We have another exciting series planned for you. Almost every Benchmark Email blogger has been rounded up, and each will weigh in on the various components involved in making a winning email marketing campaign
. Being the musician of the bunch, I get to start things off by answering the question: who is your audience?
Wait, you're not playing in a band. You are a real, live, hard-working businessperson. I get that. We have over 73,000 users that have that in common with you. But whether you are a musician or a business with a service or goods to sell, you have the same charge: find an audience and give them what they want. If you substitute the terms "readers," "subscribers," or even "customers" in place of "audience," you'll see exactly what I mean.
Established Businesses Should Play to Their Existing Audience First
We're not all starting at the same place here, are we? Some of us have established businesses and some of us just might be starting a brand new enterprise.
If your business is established, you should know who your audience is because you sell to them everyday. So before you look for new business from new customers (which we will cover later), the question is, "Can I sell to my current customers more often?" If you now do little or no email marketing, just collecting your customers' email addresses (with permission, of course) and sending attractive newsletters filled with sales info, product news and "expert advice," will do wonders in getting your existing customers to act positively more often.
But How Well Do You Really Know Your Existing Audience?
If you think that because you have a pizza shop, then your audience is solely "people who love pizza," you might be so focused on the big picture that you're missing the details. What are the demographics of the people who frequent your business? Can you make generalizations based on age, income level, or location? How about the psychographics of your customer base? What are the lifestyles, interests and values of your customer base? If you can figure out both who buys your product and why they buy it, you can craft some pretty effective emails for your very singular audience.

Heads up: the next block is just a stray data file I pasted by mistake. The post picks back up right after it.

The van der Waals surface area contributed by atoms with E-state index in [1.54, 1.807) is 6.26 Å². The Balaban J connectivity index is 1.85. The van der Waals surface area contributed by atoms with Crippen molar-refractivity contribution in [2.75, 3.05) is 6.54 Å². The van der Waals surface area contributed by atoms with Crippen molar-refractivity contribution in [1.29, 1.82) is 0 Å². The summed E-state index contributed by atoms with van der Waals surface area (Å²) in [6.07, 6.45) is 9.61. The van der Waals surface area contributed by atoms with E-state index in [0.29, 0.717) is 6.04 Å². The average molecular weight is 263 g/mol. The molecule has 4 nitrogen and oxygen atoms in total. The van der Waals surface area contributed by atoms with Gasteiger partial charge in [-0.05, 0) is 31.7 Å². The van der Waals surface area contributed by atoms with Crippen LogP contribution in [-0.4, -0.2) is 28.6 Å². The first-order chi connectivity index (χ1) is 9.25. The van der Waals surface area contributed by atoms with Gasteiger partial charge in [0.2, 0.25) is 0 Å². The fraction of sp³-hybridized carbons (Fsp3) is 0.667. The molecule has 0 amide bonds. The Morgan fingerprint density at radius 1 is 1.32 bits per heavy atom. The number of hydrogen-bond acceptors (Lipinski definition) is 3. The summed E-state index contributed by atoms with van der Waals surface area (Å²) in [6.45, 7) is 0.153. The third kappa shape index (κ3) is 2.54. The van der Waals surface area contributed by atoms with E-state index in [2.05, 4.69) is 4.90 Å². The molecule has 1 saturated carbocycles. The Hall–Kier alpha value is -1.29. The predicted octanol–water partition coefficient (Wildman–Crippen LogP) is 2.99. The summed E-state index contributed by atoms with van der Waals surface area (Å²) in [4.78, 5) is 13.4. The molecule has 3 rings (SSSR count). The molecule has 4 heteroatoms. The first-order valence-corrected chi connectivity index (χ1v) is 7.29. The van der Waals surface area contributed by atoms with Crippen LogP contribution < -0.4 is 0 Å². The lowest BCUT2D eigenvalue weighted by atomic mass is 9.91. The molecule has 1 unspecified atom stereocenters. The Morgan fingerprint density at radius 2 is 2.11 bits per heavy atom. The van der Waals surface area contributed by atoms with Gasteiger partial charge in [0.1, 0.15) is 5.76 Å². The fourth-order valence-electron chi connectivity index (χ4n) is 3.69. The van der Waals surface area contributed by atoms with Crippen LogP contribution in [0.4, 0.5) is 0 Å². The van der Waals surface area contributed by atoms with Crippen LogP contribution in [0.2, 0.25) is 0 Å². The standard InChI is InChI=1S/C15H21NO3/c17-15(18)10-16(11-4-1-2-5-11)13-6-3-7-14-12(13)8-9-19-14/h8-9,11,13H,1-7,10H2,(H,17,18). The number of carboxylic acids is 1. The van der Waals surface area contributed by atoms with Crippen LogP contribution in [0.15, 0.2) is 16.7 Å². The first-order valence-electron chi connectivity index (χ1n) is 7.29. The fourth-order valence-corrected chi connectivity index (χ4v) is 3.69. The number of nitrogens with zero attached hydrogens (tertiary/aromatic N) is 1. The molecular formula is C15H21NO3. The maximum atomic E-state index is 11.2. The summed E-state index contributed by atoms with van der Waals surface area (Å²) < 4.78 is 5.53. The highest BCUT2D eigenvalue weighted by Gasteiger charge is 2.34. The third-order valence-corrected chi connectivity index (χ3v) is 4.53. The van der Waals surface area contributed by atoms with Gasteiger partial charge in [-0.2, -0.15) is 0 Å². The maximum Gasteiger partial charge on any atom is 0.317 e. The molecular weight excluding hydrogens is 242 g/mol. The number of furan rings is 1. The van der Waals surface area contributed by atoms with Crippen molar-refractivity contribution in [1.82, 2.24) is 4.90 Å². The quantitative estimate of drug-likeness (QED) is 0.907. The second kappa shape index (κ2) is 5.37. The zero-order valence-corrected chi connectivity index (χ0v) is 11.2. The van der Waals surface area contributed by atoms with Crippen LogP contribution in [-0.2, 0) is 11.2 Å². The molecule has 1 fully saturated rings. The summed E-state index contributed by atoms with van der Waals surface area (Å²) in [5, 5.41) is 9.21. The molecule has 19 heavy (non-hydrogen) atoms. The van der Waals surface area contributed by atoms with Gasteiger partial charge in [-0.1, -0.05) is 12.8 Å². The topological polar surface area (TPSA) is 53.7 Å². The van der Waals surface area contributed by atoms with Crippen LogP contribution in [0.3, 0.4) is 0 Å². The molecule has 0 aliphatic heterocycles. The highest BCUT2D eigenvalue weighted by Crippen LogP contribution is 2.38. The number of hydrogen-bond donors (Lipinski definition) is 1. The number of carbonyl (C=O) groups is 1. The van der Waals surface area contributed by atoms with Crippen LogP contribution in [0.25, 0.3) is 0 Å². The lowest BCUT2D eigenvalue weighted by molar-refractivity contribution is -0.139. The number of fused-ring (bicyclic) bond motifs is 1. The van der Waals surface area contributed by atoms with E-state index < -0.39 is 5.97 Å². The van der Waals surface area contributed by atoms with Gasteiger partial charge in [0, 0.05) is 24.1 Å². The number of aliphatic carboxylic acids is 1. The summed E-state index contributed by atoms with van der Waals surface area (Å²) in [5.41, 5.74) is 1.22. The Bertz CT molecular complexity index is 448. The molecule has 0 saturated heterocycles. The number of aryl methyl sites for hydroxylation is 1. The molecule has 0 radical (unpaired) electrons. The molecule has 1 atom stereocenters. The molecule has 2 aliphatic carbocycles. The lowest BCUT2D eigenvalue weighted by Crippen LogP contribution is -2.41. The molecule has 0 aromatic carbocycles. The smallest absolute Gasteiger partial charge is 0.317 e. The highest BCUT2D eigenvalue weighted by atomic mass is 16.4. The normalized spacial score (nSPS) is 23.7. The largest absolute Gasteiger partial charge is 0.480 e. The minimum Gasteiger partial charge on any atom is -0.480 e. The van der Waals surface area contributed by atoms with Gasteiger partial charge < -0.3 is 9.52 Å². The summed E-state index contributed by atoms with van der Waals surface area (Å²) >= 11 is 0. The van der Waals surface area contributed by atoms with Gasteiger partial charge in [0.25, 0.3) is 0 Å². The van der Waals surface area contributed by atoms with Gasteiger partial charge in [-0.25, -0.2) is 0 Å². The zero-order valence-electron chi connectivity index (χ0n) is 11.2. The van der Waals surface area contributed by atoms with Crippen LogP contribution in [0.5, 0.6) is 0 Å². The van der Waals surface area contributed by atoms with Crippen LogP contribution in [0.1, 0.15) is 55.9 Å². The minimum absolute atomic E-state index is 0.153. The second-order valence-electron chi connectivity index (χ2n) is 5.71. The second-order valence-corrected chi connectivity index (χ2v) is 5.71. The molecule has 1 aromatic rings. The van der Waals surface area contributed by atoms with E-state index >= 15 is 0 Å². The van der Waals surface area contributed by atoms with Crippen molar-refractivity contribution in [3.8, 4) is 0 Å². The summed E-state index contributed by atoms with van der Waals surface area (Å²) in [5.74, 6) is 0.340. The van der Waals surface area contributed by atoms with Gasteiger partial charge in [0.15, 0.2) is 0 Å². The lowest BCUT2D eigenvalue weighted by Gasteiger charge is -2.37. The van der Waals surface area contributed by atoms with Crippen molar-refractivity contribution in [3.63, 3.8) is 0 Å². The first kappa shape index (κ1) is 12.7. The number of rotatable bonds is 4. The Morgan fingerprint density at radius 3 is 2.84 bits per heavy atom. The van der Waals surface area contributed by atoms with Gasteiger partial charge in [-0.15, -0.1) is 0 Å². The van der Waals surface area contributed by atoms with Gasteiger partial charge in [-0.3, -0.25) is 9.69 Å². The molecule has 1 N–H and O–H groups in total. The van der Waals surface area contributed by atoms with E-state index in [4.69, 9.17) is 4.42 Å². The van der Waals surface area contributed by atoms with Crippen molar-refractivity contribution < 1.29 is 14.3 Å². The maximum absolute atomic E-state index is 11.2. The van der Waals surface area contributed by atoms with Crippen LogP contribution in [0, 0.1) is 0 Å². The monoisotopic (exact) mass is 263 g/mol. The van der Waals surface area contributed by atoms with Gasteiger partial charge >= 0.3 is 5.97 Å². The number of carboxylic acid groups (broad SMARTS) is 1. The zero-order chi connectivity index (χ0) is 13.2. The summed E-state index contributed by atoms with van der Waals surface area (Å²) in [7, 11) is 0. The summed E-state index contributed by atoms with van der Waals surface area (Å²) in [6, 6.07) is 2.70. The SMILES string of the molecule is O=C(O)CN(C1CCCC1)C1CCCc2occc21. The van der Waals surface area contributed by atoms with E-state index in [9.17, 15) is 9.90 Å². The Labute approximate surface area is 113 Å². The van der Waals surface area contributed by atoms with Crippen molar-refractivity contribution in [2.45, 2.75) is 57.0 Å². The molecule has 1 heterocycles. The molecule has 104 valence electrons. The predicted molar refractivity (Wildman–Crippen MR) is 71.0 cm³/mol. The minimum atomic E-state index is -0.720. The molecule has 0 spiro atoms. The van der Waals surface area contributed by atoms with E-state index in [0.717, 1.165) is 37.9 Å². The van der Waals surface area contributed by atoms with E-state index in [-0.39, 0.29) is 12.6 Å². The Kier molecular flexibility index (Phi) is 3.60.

Does Your Audience Have Segments?
If you can firmly say that all of your customers are “middle class families that live uptown who value great service and family traditions,” then you can just write that newsletter to that group over and over again. But what happens if you can’t generalize? Well, then, segmentation is your friend.
Do you have a way to track zip codes with your transactions? Can you track which customers only show up for the really big sales? How about brand preferences? Document the transactions well. Even if you can’t see the patterns with your eyes in real time, an analysis of the sales data later can show you how your customers fall into groups. You can enter all this information as fields in your email lists. Send news about a new style of spinach pizza specifically to people who continuously buy vegetarian items. Send a video email containing a product demo to a segment of your list that’s interested in high tech items. People who only show up to your big sales will probably really respond to email coupons of discount offers. Send brand specific campaigns targeted to the people who love them. It’s not just every transaction that can segment, but every meaningful contact. This means online sign up boxes, raffles and in-store events too.
How Do I Know My Audience if I Don't Have Customers Yet?
Isn't this the million dollar question? If your product or service is so unique that no one has come before you to offer it, congratulations. You deserve a whole new blog dedicated to your trailblazing ways. But chances are you are doing something that someone also has at least attempted – maybe in the same way or maybe in a new way. The question is how are you positioning your offering?
It's not only what you are selling that determines who your audience is, but how you plan to sell it to them. Just selling high-end running shoes might tell you that you want to attract the attention of athletic types. But selling those same shoes at discount rates tells you your audience is value conscious and deal motivated. Selling at no discount, but rather focusing on service and information means you are looking for a whole new audience. We can go further: specializing in wide or large shoes means you're looking for the person with a certain type of foot. But even if you don't specialize in any size, you might have good luck segmenting your marketing approach to the multiple types of athletes if a generic approach doesn't work.
Great. How Do I Find Them?
It’s simple. You have to put yourself (or your sign up boxes
) in the places where your audience hangs out. How do you do that? Stay tuned to this series for that answer and more.